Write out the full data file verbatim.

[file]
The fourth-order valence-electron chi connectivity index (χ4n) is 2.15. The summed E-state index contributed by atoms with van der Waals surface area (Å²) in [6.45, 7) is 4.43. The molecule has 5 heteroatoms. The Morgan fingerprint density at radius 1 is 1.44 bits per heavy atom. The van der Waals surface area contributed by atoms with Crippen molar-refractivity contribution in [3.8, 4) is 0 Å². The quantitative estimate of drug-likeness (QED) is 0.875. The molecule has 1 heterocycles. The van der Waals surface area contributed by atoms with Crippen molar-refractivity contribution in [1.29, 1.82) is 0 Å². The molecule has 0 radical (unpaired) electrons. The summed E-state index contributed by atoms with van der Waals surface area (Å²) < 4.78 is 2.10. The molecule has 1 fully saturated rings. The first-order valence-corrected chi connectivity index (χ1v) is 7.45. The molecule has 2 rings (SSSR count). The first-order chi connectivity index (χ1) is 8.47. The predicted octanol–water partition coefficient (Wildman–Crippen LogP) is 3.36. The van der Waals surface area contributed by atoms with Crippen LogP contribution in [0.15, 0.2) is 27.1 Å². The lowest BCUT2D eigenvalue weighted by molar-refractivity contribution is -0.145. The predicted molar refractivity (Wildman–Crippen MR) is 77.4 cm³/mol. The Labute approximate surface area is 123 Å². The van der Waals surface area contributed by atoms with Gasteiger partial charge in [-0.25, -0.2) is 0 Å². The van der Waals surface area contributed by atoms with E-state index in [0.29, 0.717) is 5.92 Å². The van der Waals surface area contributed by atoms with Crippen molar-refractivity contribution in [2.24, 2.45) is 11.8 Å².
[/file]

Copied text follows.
The fourth-order valence-electron chi connectivity index (χ4n) is 2.15. The summed E-state index contributed by atoms with van der Waals surface area (Å²) in [6.45, 7) is 4.43. The molecule has 5 heteroatoms. The Morgan fingerprint density at radius 1 is 1.44 bits per heavy atom. The van der Waals surface area contributed by atoms with Crippen molar-refractivity contribution in [3.8, 4) is 0 Å². The quantitative estimate of drug-likeness (QED) is 0.875. The molecule has 1 heterocycles. The van der Waals surface area contributed by atoms with Crippen molar-refractivity contribution in [1.29, 1.82) is 0 Å². The molecule has 0 radical (unpaired) electrons. The summed E-state index contributed by atoms with van der Waals surface area (Å²) < 4.78 is 2.10. The molecule has 1 fully saturated rings. The first-order valence-corrected chi connectivity index (χ1v) is 7.45. The molecule has 2 rings (SSSR count). The first-order chi connectivity index (χ1) is 8.47. The predicted octanol–water partition coefficient (Wildman–Crippen LogP) is 3.36. The van der Waals surface area contributed by atoms with Crippen LogP contribution in [0.15, 0.2) is 27.1 Å². The lowest BCUT2D eigenvalue weighted by molar-refractivity contribution is -0.145. The predicted molar refractivity (Wildman–Crippen MR) is 77.4 cm³/mol. The Labute approximate surface area is 123 Å². The van der Waals surface area contributed by atoms with Gasteiger partial charge in [-0.25, -0.2) is 0 Å². The van der Waals surface area contributed by atoms with E-state index in [0.29, 0.717) is 5.92 Å². The van der Waals surface area contributed by atoms with Crippen molar-refractivity contribution in [2.24, 2.45) is 11.8 Å².